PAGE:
Monday morning was a bit sad – after 7 months of planning this trip the concert was over – but soon the lavish Hilton breakfast cheered us up. After this we wandered around the city taking photographs and went up to the top of the recently restored Frauenkirche which is well worth a visit, both for the beautiful building and the gorgeous view from the top of the dome. We bought some tickets for a cruise on the Elbe and decided to kill the hour until our trip by relaxing in a sunny beer garden by the river with icy mugs of Radler (beer shandy). Within minutes we were so lost in conversation that we did not notice the minutes slipping by and soon we had less than 10 minutes to make it back across the river to the boat. As we got to the bridge, though, our way was barred: there was a film crew filming on the bridge and no pedestrians were being allowed to cross. “But we’ve already paid for tickets for THAT boat and we’re NOT missing it!” called Meeta as the two of streaked past the startled police officer. So if you are ever watching a German TV drama with a man pointing a gun at a car on an old bridge, and you see two women in red SPRINTING past in the background of the shot, feel free to say: “Hey – I know them!”.
Back in Weimar, we finally got to cook our meal together (although, to be fair, I did more Tweeting than cooking!). Meeta had devised a savoury tart in honour of my visit and it was this that she made for our last dinner together – you will have to read Meeta’s post to see what was in the tart! But the question was what to drink with it? Cocktails are usually thought of as something to drink before a meal rather than to accompany it, but I can see no logical reason why this should be so. In fact, I would suggest that this cocktail is the perfect accompaniment to the tart – the bubbles of the prossecco and the tart berry flavour of the vodka cuts through the tart’s richness and cleanses your palate for another bite. Just like me and my sister-from-another-mother, they fit together just like a jigsaw puzzle to make a beautiful complete picture.
(Of course, Meeta could not drink our last round of cocktails for the photoshoot as she still had to drive me to the airport, and so the first time I met her husband and son I was standing there with a sheepish grin and a vodka cocktail in each hand at 3pm on a weekday afternoon. I wonder if he thinks I’m a bad influence…?!)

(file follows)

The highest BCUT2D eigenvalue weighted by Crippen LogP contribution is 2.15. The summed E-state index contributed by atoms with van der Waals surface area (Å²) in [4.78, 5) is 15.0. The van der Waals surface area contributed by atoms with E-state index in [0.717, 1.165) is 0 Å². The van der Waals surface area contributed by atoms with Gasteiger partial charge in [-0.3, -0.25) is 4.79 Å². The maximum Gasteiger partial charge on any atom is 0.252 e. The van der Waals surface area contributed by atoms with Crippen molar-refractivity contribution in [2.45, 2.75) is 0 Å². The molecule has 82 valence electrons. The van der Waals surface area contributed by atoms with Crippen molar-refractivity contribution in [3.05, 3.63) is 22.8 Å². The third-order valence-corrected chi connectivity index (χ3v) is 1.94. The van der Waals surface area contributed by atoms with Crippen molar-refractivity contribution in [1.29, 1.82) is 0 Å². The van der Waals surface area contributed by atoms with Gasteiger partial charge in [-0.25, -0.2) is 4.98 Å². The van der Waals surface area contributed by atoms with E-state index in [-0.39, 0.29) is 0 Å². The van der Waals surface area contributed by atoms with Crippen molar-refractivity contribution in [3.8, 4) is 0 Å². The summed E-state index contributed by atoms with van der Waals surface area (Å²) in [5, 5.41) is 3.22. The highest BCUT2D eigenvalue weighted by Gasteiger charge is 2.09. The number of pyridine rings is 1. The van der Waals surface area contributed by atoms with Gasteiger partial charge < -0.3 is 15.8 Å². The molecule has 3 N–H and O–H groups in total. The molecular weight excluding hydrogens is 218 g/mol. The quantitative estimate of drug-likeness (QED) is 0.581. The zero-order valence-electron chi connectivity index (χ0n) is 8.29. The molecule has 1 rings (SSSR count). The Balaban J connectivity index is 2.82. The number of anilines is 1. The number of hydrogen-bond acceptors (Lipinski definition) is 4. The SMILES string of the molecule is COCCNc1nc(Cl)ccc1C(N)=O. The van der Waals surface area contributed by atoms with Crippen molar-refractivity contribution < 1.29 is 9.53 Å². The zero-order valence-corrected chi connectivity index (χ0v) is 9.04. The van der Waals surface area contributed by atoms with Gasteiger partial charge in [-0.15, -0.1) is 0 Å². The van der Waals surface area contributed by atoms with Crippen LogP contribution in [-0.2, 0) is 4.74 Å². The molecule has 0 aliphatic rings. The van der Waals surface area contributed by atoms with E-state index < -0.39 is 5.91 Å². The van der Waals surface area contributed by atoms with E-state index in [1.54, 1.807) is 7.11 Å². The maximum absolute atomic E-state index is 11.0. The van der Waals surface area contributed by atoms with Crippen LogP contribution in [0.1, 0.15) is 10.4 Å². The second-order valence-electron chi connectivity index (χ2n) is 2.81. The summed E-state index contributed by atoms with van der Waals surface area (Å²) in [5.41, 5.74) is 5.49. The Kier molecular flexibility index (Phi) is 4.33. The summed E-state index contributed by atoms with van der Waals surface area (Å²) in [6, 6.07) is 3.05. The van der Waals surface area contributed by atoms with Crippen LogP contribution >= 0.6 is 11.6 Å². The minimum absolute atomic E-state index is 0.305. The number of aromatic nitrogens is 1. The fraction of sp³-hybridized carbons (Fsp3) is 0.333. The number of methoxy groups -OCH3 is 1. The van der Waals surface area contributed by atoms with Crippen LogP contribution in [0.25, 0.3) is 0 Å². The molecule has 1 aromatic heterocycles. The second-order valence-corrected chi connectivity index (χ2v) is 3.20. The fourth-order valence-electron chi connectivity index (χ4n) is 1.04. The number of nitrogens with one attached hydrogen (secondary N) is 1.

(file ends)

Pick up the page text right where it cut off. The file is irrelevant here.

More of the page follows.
The drive to the airport was bittersweet. It meant we got another hour of listening to a-ha and laughing together, and I got to eat my very first Magnum Gold (verdict: Oooooh, gold chocolate! Great caramel flavour. Salt? What salt?). But it also meant that each passing mile brought me closer to the plane that would take be back to London and away from my sister. It’s probably a good thing that Meeta had to dash back to her double-parked car and our goodbye was rushed, because a long goodbye could only have ended in floods of tears from both of us. Family goodbyes are always wrenching, especially when you have no idea when you will see your sister-from-another-mother again. But we’ll always have the memories of our crazy a-ha weekend, and all I have to do to re-live them is pour myself one of these cocktails and whip up Meeta’s tart.
Of course, as sisters do, Meeta and I could not agree on a name for our cocktail. She favours a Rassecco (after the main ingredients), and I favour a Time Machine (because you feel 20 years younger when you drink it). So this is where the giveaway comes in! We’re each giving away a copy of The Vodka Bible by Paul Knorr to two lucky people who come up with an original, unique and fitting name for this cocktail – and we will ship worldwide. The rules are simple: just leave a comment on either this post or on Meeta’s post with your suggested name for the cocktail. You have till Monday 16 Aug 12:00 AM CEST after which we’ll go through the suggestions and choose a lucky winner from each blog.
RASPBERRI & PROSECCO COCKTAIL
Ingredients per serving
3 fresh raspberries
15 ml (or more!) raspberry-flavoured vodka (we used Absolut Raspberri)
You will need large martini glasses, but if you don’t have those, champagne flutes are also good.
Place three raspberries in the base of each glass. Pour the vodka over, then top up with the prosecco.
Drink with girlfriends and sisters while listening to a-ha
Meeta & I are entering both the cocktail and tart to this month’s Monthly Mingle. Sara over at Sara’s Corner has been the gracious hostess all this month and has invited us all to come over with Party Treats. She’s doing a great job and we hope you will all join her at the party. The deadline is on August 17th. Hope to see you there!
And in other news… nominations are now open for the 2010 South African Blog Awards. I would REALLY appreciate it if you would take a few moments to click on the link below and nominate me in the categories Best Food & Wine blog and Best Overseas Blog. Only the blogs with the most nominations go through to be finalists, so every nomination counts!! Pretty please with chocolate sprinkles? When you click the link below, CookSister has already been selected as nominee in the abovementioned categories, so all you have to do is enter the security code displayed and a VALID e-mail address, then click on the link in the confirmation e-mail they send you. NB – you have to click the link in the e-mail that you will be sent, otherwise your nomination will not count! Thanks ever so much